Sheffield artist and volunteers create mental health colouring book featuring city landmarks

Sheffield artist Hannah Flynn and volunteers from NHS Sheffield Clinical Commissioning Group are the creative minds behind a new wellbeing colouring book that is also a guide to mental health services in the city.

Thursday, 20th May 2021, 12:00 am
Sheffield Wellbeing colouring book.

It’s been produced in partnership with Sheffield CCG, mental health charity Sheffield Flourish, and local people who use their services.

The aim of the guide is to close the digital divide which means that many people are missing out on the support they need because they do not have access to the internet. It has tips on improving emotional wellbeing and details of over 300 primarily Sheffield based mental health resources, plus some regional and national support organisations.

Each page has information on the left hand page and on the right hand page is a themed colouring page of Sheffield landmarks. Research has shown that colouring can reduce people’s stress and anxiety.

The book was launched to coincide with Mental Health Awareness Week.Initially, over 5,000 copies have been printed and to ensure they reach the people that need them immediately, a drive-in collection service has been arranged for anyone who wants a copy, whether it is local organisations or individuals.

Dr Terry Hudsen, Chair of NHS Sheffield Clinical Commissioning Group, said: “As a GP I know how important it is to connect people to their local community in terms of their health and wellbeing especially as we move out of lockdown. Many people may feel their mental health has been impacted by the pandemic. This mental health directory will support people who may want to re-connect with activities and find support in their local communities.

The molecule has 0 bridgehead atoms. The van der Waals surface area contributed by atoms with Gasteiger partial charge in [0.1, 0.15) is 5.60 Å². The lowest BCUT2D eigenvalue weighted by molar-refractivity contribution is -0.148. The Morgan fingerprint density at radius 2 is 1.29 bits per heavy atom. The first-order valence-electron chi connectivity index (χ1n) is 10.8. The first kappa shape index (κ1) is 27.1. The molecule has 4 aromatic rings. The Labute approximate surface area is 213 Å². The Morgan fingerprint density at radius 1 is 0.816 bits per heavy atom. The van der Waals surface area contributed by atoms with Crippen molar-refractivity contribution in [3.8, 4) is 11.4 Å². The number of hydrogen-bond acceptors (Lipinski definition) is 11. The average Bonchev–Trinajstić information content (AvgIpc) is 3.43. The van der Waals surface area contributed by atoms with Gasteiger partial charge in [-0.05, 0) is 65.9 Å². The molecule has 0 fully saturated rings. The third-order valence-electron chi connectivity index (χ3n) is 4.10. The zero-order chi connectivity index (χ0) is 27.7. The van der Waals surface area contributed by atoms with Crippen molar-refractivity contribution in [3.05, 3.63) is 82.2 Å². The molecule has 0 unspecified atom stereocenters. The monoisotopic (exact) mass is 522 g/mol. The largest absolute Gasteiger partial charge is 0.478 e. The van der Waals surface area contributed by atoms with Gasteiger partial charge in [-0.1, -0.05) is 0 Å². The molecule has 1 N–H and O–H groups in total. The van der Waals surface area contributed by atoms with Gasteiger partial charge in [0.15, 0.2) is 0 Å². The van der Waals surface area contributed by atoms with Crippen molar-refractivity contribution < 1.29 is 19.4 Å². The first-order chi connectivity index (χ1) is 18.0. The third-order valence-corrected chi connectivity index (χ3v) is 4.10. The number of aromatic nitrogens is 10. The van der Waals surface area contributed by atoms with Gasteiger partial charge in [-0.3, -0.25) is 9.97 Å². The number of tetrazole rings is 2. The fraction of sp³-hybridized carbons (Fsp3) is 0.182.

“I am proud the CCG has been able to support this venture and to respond directly to what local people and services have asked for which is a printed version of the guide that Sheffield Flourish hosts and maintains. It is testimony to working effectively and differently with the voluntary sector that this guide has been entirely developed by Sheffield people and is a true grassroots level project the CCG has been proud to resource.”

“Making a printed directory in isolation felt a little dry, almost like the Yellow Pages, so we set about thinking how we could make it a little more interesting.”

In Sheffield, every year, one in four adults experience at least one mental health problem and this can have an impact on people’s life expectancy.

Jo Eckersley, deputy managing director of Sheffield Flourish, said: “There is a lot of help available in our city, but sometimes it takes some digging to work out what’s out there and what’s the best fit. We’re here to help with that – on our website, via email, over the phone and now through this book. We know digital can be a real barrier, especially in these isolated times, and we’re so happy to share these with everyone. Now, we just want as many people as possible to get a copy and find the best help for themselves or someone they know.”

Artist Hannah Flynn added: “I combined illustrations based on the ways to wellbeing with images of some of the highlights of Sheffield - from key city centre features like the theatres and Peace Gardens, to the most common trees we see around the city.

"I hope that people get enjoyment out of the colouring activities and spot all the details.”

To find out the nearest place to collect a free copy call Sheffield Flourish on 0114 273 7009.

The online mental health guide can be found at www.sheffieldmentalhealth.co.uk